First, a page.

“Former President Kim Dae-jung, a towering figure in South Korea's struggle for democracy who won the 2000 Nobel Peace Prize for seeking reconciliation with the communist North, died today at the age of 85.
An official at a Seoul hospital treating Kim for pneumonia confirmed the death. Local media reports said he died of heart failure.
In his final year, Kim saw his efforts unravel as relations with the North headed back into the freezer under the South's current conservative President Lee Myung-bak.
The former political prisoner, popularly referred to by his initials 'DJ', was elected South Korea's president in December 1997, a victory that marked the first time in South Korea that power had shifted from a ruling party president to a president from the opposition.
Internationally, Kim is best known for his historic handshake and embrace of North Korean leader Kim Jong-il in June 2000, at the first summit meeting of the leaders of the two countries on the divided peninsula.
The meeting was the culmination of the 'Sunshine Policy' that won Kim the Nobel prize - his idea of prodding the North forward with the promise of incentives and reducing the strain of eventual unification through economic integration.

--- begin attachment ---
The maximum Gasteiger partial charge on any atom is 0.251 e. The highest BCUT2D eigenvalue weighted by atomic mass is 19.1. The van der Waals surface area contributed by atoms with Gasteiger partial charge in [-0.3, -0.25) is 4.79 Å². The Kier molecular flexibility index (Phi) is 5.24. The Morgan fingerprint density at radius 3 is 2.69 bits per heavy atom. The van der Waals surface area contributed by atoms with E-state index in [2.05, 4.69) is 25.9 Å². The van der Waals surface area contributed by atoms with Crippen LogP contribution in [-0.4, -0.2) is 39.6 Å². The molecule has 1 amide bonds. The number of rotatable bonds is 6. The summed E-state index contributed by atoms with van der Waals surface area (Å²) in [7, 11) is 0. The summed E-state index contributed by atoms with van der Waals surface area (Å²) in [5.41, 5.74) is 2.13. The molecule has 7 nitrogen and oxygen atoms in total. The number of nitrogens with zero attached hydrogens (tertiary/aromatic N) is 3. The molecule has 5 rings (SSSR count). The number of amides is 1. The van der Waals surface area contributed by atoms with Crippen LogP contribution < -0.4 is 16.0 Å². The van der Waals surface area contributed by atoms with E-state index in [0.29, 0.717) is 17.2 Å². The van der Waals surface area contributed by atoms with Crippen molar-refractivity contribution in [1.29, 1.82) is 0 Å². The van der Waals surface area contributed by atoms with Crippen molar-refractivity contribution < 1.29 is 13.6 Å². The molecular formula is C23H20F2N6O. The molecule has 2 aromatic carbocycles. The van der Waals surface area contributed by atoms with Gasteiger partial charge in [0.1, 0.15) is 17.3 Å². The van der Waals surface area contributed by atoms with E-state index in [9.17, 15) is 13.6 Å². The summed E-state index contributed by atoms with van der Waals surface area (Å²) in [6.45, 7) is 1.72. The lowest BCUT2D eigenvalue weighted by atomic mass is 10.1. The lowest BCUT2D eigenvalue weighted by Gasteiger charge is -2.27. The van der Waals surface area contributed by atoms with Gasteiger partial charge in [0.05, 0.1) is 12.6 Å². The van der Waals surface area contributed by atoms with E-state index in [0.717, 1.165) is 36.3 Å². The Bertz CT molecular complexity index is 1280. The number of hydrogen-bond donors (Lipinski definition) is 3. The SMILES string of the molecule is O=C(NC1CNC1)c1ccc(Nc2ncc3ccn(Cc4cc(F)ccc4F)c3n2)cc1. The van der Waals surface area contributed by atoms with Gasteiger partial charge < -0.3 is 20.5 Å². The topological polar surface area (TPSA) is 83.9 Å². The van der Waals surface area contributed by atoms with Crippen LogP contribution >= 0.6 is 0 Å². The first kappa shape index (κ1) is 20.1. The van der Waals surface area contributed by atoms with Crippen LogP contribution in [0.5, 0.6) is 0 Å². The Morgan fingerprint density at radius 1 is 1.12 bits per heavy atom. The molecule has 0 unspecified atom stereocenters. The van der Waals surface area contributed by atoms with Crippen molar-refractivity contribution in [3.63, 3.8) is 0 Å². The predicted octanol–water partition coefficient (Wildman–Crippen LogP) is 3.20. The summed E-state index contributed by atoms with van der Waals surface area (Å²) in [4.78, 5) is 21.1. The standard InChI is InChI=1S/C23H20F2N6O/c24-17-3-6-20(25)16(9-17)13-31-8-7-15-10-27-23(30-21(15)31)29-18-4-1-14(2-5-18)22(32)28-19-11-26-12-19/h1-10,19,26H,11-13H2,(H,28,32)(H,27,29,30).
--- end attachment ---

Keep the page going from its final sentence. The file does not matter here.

His Mother was an ‘Unwed Mother’
“The exact date of Kim's birth is uncertain, but several biographies have it listed as January 6, 1924.
He spent his early years on a small island called Hawi to an unwed mother who ran a small shop and tavern serving workers who extracted salt from sea water.
The family later moved to Mokpo, on the southwest part of the mainland, where Kim excelled at school. He did not go to college, and instead worked at a shipping company to support his family.”
Korean War Baby Comments:
Former President Kim Dae Jung was the first Korean President to really address the issues of Adoption. (See Tobias Hubinette’s excellent reference, “Comforting An Orphaned Nation”). He invited a group of 29 Adoptees to the Blue House actually apologizing for the fact that at that time over 150,000 had been sent to other countries(http://www.tobiashubinette.se/kim_dae_jung_and_adoption.pdf). Moved by his own realization that “HIS” unwed mother might have sent him away, his motives represent many of today’s Korean people. One wonders how the history of South Korea would have been very very different without his presence in the Political scene.
No matter what your view on Adoption Issues or Conservative or Liberal, the passing of former President Kim Dae Jung represents
‘how the mighty have fallen’. Korea has lost one of its truly great statesmen, the Nobel Peace Prize winner who in his dynamic life almost brought peace to the Korean people. Will his death help bring the divided people closer? That would be a fitting legacy to the architect of the Sunshine Policy. Rest in Peace.